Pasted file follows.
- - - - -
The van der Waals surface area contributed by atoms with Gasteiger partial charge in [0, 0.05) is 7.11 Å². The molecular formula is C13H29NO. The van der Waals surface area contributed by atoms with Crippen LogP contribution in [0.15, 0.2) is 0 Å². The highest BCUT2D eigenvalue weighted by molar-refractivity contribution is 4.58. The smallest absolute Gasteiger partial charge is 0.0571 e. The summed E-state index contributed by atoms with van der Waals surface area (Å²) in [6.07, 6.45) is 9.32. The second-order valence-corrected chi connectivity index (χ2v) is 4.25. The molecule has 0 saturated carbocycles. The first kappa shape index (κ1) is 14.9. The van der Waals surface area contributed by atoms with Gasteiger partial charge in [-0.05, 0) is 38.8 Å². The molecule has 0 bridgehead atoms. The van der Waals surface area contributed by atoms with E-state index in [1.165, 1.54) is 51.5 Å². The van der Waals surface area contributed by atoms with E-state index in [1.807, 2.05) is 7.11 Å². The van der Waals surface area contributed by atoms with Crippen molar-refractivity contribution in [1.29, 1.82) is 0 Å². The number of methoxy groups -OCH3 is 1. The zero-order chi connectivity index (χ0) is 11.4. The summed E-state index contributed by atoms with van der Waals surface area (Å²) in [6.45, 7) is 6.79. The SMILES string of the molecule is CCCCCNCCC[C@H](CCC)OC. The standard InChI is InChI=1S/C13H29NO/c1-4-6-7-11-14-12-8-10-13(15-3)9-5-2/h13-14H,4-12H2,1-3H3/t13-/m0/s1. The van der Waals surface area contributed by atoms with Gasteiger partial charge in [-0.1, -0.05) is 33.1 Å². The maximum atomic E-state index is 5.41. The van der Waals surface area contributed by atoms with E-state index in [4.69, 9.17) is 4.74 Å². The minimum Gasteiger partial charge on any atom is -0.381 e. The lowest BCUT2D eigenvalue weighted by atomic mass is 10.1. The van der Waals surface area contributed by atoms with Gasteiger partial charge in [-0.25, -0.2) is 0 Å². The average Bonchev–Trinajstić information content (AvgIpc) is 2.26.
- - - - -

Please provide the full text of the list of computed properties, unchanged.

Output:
The van der Waals surface area contributed by atoms with Gasteiger partial charge in [0, 0.05) is 7.11 Å². The molecular formula is C13H29NO. The van der Waals surface area contributed by atoms with Crippen LogP contribution in [0.15, 0.2) is 0 Å². The highest BCUT2D eigenvalue weighted by molar-refractivity contribution is 4.58. The smallest absolute Gasteiger partial charge is 0.0571 e. The summed E-state index contributed by atoms with van der Waals surface area (Å²) in [6.07, 6.45) is 9.32. The second-order valence-corrected chi connectivity index (χ2v) is 4.25. The molecule has 0 saturated carbocycles. The first kappa shape index (κ1) is 14.9. The van der Waals surface area contributed by atoms with Gasteiger partial charge in [-0.05, 0) is 38.8 Å². The molecule has 0 bridgehead atoms. The van der Waals surface area contributed by atoms with E-state index in [1.165, 1.54) is 51.5 Å². The van der Waals surface area contributed by atoms with E-state index in [1.807, 2.05) is 7.11 Å². The van der Waals surface area contributed by atoms with Crippen molar-refractivity contribution in [1.29, 1.82) is 0 Å². The number of methoxy groups -OCH3 is 1. The zero-order chi connectivity index (χ0) is 11.4. The summed E-state index contributed by atoms with van der Waals surface area (Å²) in [6.45, 7) is 6.79. The SMILES string of the molecule is CCCCCNCCC[C@H](CCC)OC. The standard InChI is InChI=1S/C13H29NO/c1-4-6-7-11-14-12-8-10-13(15-3)9-5-2/h13-14H,4-12H2,1-3H3/t13-/m0/s1. The van der Waals surface area contributed by atoms with Gasteiger partial charge in [-0.1, -0.05) is 33.1 Å². The maximum atomic E-state index is 5.41. The van der Waals surface area contributed by atoms with E-state index in [4.69, 9.17) is 4.74 Å². The minimum Gasteiger partial charge on any atom is -0.381 e. The lowest BCUT2D eigenvalue weighted by atomic mass is 10.1. The van der Waals surface area contributed by atoms with Gasteiger partial charge in [-0.25, -0.2) is 0 Å². The average Bonchev–Trinajstić information content (AvgIpc) is 2.26.